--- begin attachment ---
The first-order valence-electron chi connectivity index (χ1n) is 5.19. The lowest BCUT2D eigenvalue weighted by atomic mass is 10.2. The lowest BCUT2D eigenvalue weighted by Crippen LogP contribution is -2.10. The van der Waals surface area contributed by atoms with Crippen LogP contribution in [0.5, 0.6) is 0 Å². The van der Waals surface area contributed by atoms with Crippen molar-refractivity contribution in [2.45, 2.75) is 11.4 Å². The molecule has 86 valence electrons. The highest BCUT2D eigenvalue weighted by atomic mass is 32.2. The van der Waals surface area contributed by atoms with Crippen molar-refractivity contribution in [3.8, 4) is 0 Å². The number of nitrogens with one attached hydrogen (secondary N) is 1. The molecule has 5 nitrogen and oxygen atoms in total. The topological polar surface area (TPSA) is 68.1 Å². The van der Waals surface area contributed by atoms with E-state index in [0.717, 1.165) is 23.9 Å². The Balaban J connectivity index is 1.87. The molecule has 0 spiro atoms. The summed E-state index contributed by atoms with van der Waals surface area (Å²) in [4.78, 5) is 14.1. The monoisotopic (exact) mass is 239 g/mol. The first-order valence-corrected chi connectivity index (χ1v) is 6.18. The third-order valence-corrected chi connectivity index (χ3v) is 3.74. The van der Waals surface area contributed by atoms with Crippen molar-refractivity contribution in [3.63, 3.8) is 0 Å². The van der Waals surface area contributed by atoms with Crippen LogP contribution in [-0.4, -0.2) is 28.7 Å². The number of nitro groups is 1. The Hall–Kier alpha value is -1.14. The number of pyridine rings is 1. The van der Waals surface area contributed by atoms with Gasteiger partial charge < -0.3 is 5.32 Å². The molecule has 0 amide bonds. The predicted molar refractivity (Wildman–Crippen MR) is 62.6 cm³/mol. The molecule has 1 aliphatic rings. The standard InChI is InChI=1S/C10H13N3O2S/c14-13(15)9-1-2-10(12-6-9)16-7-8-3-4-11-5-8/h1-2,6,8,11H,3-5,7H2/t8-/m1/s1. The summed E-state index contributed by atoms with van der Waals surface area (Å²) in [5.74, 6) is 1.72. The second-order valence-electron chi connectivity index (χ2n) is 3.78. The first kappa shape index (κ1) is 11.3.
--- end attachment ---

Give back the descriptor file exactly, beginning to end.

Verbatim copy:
The first-order valence-electron chi connectivity index (χ1n) is 5.19. The lowest BCUT2D eigenvalue weighted by atomic mass is 10.2. The lowest BCUT2D eigenvalue weighted by Crippen LogP contribution is -2.10. The van der Waals surface area contributed by atoms with Crippen LogP contribution in [0.5, 0.6) is 0 Å². The van der Waals surface area contributed by atoms with Crippen molar-refractivity contribution in [2.45, 2.75) is 11.4 Å². The molecule has 86 valence electrons. The highest BCUT2D eigenvalue weighted by atomic mass is 32.2. The van der Waals surface area contributed by atoms with Crippen molar-refractivity contribution in [3.8, 4) is 0 Å². The number of nitrogens with one attached hydrogen (secondary N) is 1. The molecule has 5 nitrogen and oxygen atoms in total. The topological polar surface area (TPSA) is 68.1 Å². The van der Waals surface area contributed by atoms with E-state index in [0.717, 1.165) is 23.9 Å². The Balaban J connectivity index is 1.87. The molecule has 0 spiro atoms. The summed E-state index contributed by atoms with van der Waals surface area (Å²) in [4.78, 5) is 14.1. The monoisotopic (exact) mass is 239 g/mol. The first-order valence-corrected chi connectivity index (χ1v) is 6.18. The third-order valence-corrected chi connectivity index (χ3v) is 3.74. The van der Waals surface area contributed by atoms with Crippen molar-refractivity contribution in [3.63, 3.8) is 0 Å². The van der Waals surface area contributed by atoms with Crippen LogP contribution in [-0.4, -0.2) is 28.7 Å². The number of nitro groups is 1. The Hall–Kier alpha value is -1.14. The number of pyridine rings is 1. The van der Waals surface area contributed by atoms with Gasteiger partial charge < -0.3 is 5.32 Å². The molecule has 0 amide bonds. The predicted molar refractivity (Wildman–Crippen MR) is 62.6 cm³/mol. The molecule has 1 aliphatic rings. The standard InChI is InChI=1S/C10H13N3O2S/c14-13(15)9-1-2-10(12-6-9)16-7-8-3-4-11-5-8/h1-2,6,8,11H,3-5,7H2/t8-/m1/s1. The summed E-state index contributed by atoms with van der Waals surface area (Å²) in [5.74, 6) is 1.72. The second-order valence-electron chi connectivity index (χ2n) is 3.78. The first kappa shape index (κ1) is 11.3.